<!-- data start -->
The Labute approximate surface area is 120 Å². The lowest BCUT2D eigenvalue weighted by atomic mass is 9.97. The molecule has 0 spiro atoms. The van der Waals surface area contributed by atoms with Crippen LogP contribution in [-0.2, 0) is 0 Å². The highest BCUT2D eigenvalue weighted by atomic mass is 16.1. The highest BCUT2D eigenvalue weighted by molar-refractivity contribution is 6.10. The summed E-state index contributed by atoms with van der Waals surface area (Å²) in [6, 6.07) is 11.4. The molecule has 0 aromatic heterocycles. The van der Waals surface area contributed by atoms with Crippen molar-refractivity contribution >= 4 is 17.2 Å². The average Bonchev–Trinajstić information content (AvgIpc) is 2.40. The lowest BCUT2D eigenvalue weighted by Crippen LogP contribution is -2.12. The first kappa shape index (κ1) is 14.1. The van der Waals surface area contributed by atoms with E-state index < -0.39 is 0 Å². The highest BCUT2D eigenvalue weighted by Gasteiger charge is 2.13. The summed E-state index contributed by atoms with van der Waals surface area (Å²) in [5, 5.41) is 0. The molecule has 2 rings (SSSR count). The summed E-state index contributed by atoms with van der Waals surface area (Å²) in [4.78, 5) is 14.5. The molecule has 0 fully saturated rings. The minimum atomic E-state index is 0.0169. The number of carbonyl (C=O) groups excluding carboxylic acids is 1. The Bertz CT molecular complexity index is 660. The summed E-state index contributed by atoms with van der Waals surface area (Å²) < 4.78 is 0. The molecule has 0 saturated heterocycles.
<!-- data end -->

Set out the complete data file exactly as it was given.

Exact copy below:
The Labute approximate surface area is 120 Å². The lowest BCUT2D eigenvalue weighted by atomic mass is 9.97. The molecule has 0 spiro atoms. The van der Waals surface area contributed by atoms with Crippen LogP contribution in [-0.2, 0) is 0 Å². The highest BCUT2D eigenvalue weighted by atomic mass is 16.1. The highest BCUT2D eigenvalue weighted by molar-refractivity contribution is 6.10. The summed E-state index contributed by atoms with van der Waals surface area (Å²) in [6, 6.07) is 11.4. The molecule has 0 aromatic heterocycles. The van der Waals surface area contributed by atoms with Crippen molar-refractivity contribution >= 4 is 17.2 Å². The average Bonchev–Trinajstić information content (AvgIpc) is 2.40. The lowest BCUT2D eigenvalue weighted by Crippen LogP contribution is -2.12. The first kappa shape index (κ1) is 14.1. The van der Waals surface area contributed by atoms with E-state index < -0.39 is 0 Å². The highest BCUT2D eigenvalue weighted by Gasteiger charge is 2.13. The summed E-state index contributed by atoms with van der Waals surface area (Å²) in [5, 5.41) is 0. The molecule has 2 rings (SSSR count). The summed E-state index contributed by atoms with van der Waals surface area (Å²) in [4.78, 5) is 14.5. The molecule has 0 fully saturated rings. The minimum atomic E-state index is 0.0169. The number of carbonyl (C=O) groups excluding carboxylic acids is 1. The Bertz CT molecular complexity index is 660. The summed E-state index contributed by atoms with van der Waals surface area (Å²) < 4.78 is 0. The molecule has 0 saturated heterocycles.